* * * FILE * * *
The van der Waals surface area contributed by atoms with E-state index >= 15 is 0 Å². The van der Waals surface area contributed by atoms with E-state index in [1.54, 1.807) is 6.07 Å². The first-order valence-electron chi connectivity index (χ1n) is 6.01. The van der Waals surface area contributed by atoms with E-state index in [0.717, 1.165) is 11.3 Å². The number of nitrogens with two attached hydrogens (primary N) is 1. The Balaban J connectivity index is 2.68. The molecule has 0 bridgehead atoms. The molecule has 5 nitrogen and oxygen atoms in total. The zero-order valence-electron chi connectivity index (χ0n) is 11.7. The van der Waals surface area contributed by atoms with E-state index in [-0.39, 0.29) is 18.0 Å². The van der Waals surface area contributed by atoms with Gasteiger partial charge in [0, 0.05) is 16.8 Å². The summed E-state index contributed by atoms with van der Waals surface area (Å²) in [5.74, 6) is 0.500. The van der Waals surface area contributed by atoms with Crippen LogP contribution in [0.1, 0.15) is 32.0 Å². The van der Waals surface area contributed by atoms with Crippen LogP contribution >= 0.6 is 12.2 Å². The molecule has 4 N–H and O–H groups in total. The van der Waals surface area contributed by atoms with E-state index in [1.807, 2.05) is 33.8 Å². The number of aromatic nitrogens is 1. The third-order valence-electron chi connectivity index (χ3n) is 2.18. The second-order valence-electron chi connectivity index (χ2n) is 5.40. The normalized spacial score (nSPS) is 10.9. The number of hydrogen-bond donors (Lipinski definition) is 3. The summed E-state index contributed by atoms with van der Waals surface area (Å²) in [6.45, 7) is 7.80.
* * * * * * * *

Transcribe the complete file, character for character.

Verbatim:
The van der Waals surface area contributed by atoms with E-state index >= 15 is 0 Å². The van der Waals surface area contributed by atoms with E-state index in [1.54, 1.807) is 6.07 Å². The first-order valence-electron chi connectivity index (χ1n) is 6.01. The van der Waals surface area contributed by atoms with E-state index in [0.717, 1.165) is 11.3 Å². The number of nitrogens with two attached hydrogens (primary N) is 1. The Balaban J connectivity index is 2.68. The molecule has 0 bridgehead atoms. The molecule has 5 nitrogen and oxygen atoms in total. The zero-order valence-electron chi connectivity index (χ0n) is 11.7. The van der Waals surface area contributed by atoms with E-state index in [-0.39, 0.29) is 18.0 Å². The van der Waals surface area contributed by atoms with Gasteiger partial charge in [0, 0.05) is 16.8 Å². The summed E-state index contributed by atoms with van der Waals surface area (Å²) in [5.74, 6) is 0.500. The van der Waals surface area contributed by atoms with Crippen LogP contribution in [0.1, 0.15) is 32.0 Å². The van der Waals surface area contributed by atoms with Crippen LogP contribution >= 0.6 is 12.2 Å². The molecule has 4 N–H and O–H groups in total. The van der Waals surface area contributed by atoms with E-state index in [1.807, 2.05) is 33.8 Å². The number of aromatic nitrogens is 1. The third-order valence-electron chi connectivity index (χ3n) is 2.18. The second-order valence-electron chi connectivity index (χ2n) is 5.40. The normalized spacial score (nSPS) is 10.9. The number of hydrogen-bond donors (Lipinski definition) is 3. The summed E-state index contributed by atoms with van der Waals surface area (Å²) in [6.45, 7) is 7.80.